And, yes, Mill Creek Park (and a lot of the smaller parks too) and Butler Art are cherished memories (and I still visit them when in the area)
    I would tell my husband of Youngstown’s beauty and glory while I was growing up – he somewhat disbelieved me until he saw Mill Creek Park and Butler Art – he was amazed -and saddened too at the decline in the living parts of the city (deteriorated or demolished homes)
    Again thank you for your posts – I always look forward to them

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  8. My memories are many even after moving away in 1962 to Florida with my parents and brother and sister. My earliest memories are of my grandfather in Campbell on 3rd Street. I loved him so much. My father was a Ohio State Patrol trooper so we moved a lot. Eventually we ended up on the west side of Youngstown. The joy of playing with friends virtually every day is as vivid today as it was then. I remember 10 cents pizza by the slice and rushing to the store to get baseball cards on the way home from school at St. Brendan’s. Every summer we looked forward to going to Cleveland to the Indians game with the Youngstown Fire Department on the Erie RR train. I discovered the joy of reading at the Westside Library. I am still a Youngstown kid at heart. I always look forward to reading your blog. Thanks, Bob.

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  9. Waking up in the morning with the cool summer breeze blowing my bedroom curtains while carrying the sulfer smell of textile mills . Exploring the wooded areas while walking the rail road tracks checking for loose rail road spikes. Public pools that were 10 cent’s to enter and hopping to see ” that girl ” there or finding a summer love. Riding bikes all over the area till late past dark and knowing most every road and where it led too . That’s just summer and only a few favorite memories.

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  10. Thank you for taking me back to happy years in my life, both youngstown & Hubbard Ohio. I graduated from Hubbard High School 1951 and Youngstown University, went on to med. school and have good nostalgic memories, like living only a block from Handel’s on Market street!, and still mindvisits back to do it all over again. I wonder if Lake Mackachee is still out off of Bears den rd.

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  11. I moved to Calif in ’63 when my fiance, also from YO, got an aerospace job. We came home often and even moved back from ’71-’74. I never stopped missing Youngstown for so many reasons…a huge family, birthdays, holidays, etc. I always felt that Younstowners are special with a huge capacity for hospitality and helpfulness, faith and fairness, appreciation for nature, and cooking skills beyond most cities. (I was shocked at the first wedding where 3 h’orderves and cake were served.) I’ve been back for 5 years now..much has changed but the Youngstown spirit has not.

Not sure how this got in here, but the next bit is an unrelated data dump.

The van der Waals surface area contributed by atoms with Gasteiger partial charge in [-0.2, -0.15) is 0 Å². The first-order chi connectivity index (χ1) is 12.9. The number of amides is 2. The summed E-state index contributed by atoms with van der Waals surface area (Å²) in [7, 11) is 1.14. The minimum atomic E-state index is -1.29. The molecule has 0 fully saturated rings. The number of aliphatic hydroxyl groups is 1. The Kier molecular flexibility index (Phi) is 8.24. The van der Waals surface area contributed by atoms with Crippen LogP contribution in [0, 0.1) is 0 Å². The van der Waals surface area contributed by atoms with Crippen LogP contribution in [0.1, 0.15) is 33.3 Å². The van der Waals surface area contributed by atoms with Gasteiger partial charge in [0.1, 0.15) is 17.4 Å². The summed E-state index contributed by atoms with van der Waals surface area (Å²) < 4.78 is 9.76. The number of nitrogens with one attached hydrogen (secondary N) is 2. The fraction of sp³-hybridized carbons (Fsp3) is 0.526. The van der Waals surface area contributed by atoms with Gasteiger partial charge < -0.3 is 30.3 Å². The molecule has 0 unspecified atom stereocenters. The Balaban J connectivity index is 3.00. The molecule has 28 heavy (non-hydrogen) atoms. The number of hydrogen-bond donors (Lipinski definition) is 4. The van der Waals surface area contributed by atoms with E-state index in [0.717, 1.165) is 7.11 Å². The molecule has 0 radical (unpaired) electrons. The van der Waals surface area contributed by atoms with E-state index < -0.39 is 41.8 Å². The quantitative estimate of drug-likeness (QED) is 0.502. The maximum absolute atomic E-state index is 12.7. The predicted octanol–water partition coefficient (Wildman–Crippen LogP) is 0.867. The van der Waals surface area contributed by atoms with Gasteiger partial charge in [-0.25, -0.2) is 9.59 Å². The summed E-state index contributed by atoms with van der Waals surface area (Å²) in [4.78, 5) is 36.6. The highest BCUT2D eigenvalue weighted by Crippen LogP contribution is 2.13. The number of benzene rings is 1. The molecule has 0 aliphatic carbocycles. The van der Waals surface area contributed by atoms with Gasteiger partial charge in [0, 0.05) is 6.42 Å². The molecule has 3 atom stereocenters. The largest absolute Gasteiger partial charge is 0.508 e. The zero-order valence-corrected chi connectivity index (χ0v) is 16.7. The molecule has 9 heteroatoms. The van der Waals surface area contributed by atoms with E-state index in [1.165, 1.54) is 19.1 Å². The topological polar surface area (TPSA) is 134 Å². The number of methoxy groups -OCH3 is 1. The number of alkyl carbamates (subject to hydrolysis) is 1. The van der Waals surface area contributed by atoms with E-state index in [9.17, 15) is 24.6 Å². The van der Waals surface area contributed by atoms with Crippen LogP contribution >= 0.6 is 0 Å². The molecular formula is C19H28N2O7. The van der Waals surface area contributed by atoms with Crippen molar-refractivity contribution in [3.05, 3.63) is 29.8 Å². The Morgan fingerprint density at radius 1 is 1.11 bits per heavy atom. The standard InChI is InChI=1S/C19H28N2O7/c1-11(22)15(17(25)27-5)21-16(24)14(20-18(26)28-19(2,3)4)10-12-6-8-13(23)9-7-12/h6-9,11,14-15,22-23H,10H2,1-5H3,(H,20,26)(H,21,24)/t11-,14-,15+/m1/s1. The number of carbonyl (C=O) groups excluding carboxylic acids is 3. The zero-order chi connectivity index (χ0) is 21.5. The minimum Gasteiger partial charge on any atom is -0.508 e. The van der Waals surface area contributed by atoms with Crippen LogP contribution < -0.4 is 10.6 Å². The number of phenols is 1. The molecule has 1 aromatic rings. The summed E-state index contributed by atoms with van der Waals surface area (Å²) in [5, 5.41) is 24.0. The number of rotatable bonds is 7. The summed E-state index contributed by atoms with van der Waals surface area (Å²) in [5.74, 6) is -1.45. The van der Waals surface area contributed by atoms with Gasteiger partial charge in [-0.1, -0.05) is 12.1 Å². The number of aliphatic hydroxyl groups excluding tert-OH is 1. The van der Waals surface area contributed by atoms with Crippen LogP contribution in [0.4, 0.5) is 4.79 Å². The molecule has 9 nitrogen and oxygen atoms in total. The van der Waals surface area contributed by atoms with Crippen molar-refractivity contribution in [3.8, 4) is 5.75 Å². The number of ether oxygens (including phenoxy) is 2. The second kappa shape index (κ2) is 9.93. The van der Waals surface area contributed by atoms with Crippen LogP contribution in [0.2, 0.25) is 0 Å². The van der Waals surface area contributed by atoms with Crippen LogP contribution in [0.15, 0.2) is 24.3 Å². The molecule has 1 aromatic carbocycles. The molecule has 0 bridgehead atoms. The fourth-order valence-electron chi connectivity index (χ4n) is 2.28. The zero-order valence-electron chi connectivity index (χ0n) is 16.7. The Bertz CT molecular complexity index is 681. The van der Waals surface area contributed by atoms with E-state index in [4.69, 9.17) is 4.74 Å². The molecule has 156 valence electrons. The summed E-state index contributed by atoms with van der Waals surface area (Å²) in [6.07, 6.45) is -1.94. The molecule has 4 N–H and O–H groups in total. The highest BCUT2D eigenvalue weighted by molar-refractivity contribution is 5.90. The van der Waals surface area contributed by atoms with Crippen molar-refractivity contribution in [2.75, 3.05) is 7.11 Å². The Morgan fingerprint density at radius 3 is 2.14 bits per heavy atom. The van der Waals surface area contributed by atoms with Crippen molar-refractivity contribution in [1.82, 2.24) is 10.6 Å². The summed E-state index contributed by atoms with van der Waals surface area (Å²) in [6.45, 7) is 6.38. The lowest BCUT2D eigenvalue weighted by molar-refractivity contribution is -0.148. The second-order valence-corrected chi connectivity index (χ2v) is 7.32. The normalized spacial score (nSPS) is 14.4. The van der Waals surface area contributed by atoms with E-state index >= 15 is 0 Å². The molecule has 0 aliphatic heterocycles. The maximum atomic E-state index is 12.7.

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  12. Bob, you have done a fantastic job researching and sharing your stories. Whether we’ve moved or still live here Ytown was and is a great place to grow up. Yes it has changed dramatically and will continue to morph into a new identity. The day will come when the area who and is parochialism enjoying hands to become one major metropolitan area, then we will thrive all pulling together for a common goal. Until then it’ll be three steps forward two steps back. Anyhow Bob keep up the good work and looking forward to the day when you decide to put all this into a book which I believe will be very successful thank you again, Robert Pilolli

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  13. I love so many things about Youngstown. I have lived in Cleveland for over thirty years now, and I return home to Youngstown to visit friends, enjoy the local music scene, attend all the great local events and, of course, eat amazing Youngstown food. You can always strike up a conversation with a stranger. I feel that Youngstowners have a sense of style and have better social graces than people in Cleveland.


  14. Thank you Bob fir putting this into words so beautifully. Like so many, I haven’t lived there for years. But I love being FROM there. The people, the family values, the sense of community are things that are hard to find elsewhere. Things that make other people from our area recognizable even across a room or on the other side of the world. Last year I was in France when from across a crowded restaurant I heard a woman speak. Later I saw her on the street and stopped her. I asked her where she was from and she said that she had been born in France but grew up in Youngstown. What a special gift our rich, diverse culture has given to us! And thank you again for reminding us all.